Regardless of the technique of data capture, principles of tooth preparation and soft tissue management must be adhered to meticulously.

Reference: Tsirogiannis, P., Reissmann, D.R. and Heydecke, G., 2016. Evaluation of the marginal fit of single-unit, complete-coverage ceramic restorations fabricated after digital and conventional impressions: a systematic review and meta-analysis. Journal of Prosthetic Dentistry116(3), pp.328-335.[/vc_column_text][vc_separator border_width=”4″][vc_column_text]


AESTHETICSThe efficacy of in-office bleaching

The efficacy of in-office bleaching on stain removal from stained resin composite, ceramic, hybrid-ceramic and resin-based CAD/CAM blocks and direct resin composites was evaluated.

Alharbi, A. et al., collected samples that were made from nine different materials and were randomly divided into five groups: each stained with a particular staining solution and analysed with a spectrophotometer. Samples were then subjected to in-office bleaching with 40% hydrogen peroxide gel for one hour which is the maximum time advised in this in vitro study.

Clinical implication: In-office bleaching may be a suitable treatment for patients who wish to augment the aesthetics of hybrid-ceramic and resin-based CAD/CAM resin block restorations as a result of staining. Bleaching efficacy was limited in direct composite resins. Red wine caused the most staining in all groups of materials whilst coffee left the greatest residual colour change.

Practical application: Bleaching resulted in significant differences in ΔE (colour) values for all materials. Bleaching efficacy was highly influenced by material composition and staining solution. Residual colour values after bleaching for ceramic and hybrid ceramics ranged from -0.49 to 2.35, within the clinically acceptable maximum of 3.3. Values after bleaching for resin-based CAD/CAM ranged from -0.7 to 7.08 while direct resin composites values ranged from -1.47 to 25.13 Bleaching procedures, using 40% hydrogen peroxide for 40 minutes in the surgery can be an effective method to remove stains from dental restorations so that restoration replacement as a result of discoloration may not always be necessary.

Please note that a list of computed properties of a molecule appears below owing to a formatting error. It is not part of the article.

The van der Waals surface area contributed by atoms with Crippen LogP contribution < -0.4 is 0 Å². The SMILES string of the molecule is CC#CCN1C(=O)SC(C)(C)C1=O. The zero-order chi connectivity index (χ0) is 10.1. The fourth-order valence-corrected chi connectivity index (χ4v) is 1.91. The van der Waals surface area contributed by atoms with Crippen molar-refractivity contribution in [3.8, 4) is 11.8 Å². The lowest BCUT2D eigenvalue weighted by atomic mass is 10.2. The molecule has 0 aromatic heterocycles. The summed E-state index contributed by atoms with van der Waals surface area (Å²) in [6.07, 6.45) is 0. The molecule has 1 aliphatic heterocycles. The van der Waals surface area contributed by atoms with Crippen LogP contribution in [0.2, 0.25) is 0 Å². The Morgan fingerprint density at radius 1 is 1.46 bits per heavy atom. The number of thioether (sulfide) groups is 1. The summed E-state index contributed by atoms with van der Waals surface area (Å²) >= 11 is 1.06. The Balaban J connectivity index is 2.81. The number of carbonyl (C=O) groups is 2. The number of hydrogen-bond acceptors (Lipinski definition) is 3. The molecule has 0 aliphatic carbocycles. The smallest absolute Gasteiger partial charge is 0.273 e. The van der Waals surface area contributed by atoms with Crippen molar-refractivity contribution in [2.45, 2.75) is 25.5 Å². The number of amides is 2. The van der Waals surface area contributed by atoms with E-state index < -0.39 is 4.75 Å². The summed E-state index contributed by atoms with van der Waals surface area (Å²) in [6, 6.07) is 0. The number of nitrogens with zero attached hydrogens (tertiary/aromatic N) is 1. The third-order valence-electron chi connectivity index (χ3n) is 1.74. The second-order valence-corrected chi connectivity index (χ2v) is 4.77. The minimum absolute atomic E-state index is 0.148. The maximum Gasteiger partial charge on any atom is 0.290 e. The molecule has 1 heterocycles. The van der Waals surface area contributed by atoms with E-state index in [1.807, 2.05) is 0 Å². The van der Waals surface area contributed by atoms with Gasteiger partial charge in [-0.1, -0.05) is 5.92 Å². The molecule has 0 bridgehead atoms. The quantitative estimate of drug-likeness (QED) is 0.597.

Reference: Alharbi, A., Ardu, S., Bortolotto, T. and Krejci, I., 2018. In‐office bleaching efficacy on stain removal from CAD/CAM and direct resin composite materials. Journal of Esthetic and Restorative Dentistry30(1), pp.51-58.

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Why do implants fail and what can I control?

Complications in implant-supported single crowns and multiple implant-supported bridges may be mechanical, biological or technical as discussed by Hanif, A. et al., 2017. Mechanical complications include screw loosening, screw-implant fracture and cement fracture. Technical complications include fracture of the framework and of veneering porcelain. Biological complications are subcategorized into early and late implant failures. Early failures are attributed to not placing the surgical implant under proper aseptic measures and the late complications are typically peri-implantitis and infections bred by bacterial plaque.

Clinical implication: Ensure during treatment planning stage that there is no biomechanical overload. Reducing the occlusal table, preventing heavy occlusal contacts, keeping shallow cuspal heights, and by providing adequate thickness of the overlying ceramic are critical factors for success. Ensure a passive fit to an implant framework.

Practical application: The clinician must consider that implant failure can occur at every stage of the process and undertake everything possible to minimize the likelihood of failure. Mechanical and technical failures are completely within the control of the clinician and failures in either of these realms and problems should rarely be seen if adequate attention to detail has taken place.

Generally, it takes about 5 years for the peri-implant disease process to progress and exhibit clinical signs and symptoms. The provision of regular hygiene visits and self-maintenance by the patient presents a heightened risk of failure.  Implant removal is warranted if there is more than 60% bone loss following peri-implantitis and evidence of mobility.

Reference: Hanif, A., Qureshi, S., Sheikh, Z. and Rashid, H., 2017. Complications in implant dentistry. European Journal of Dentistry11(1), p.135.


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Clinical periodontitis and obstructive sleep apnoea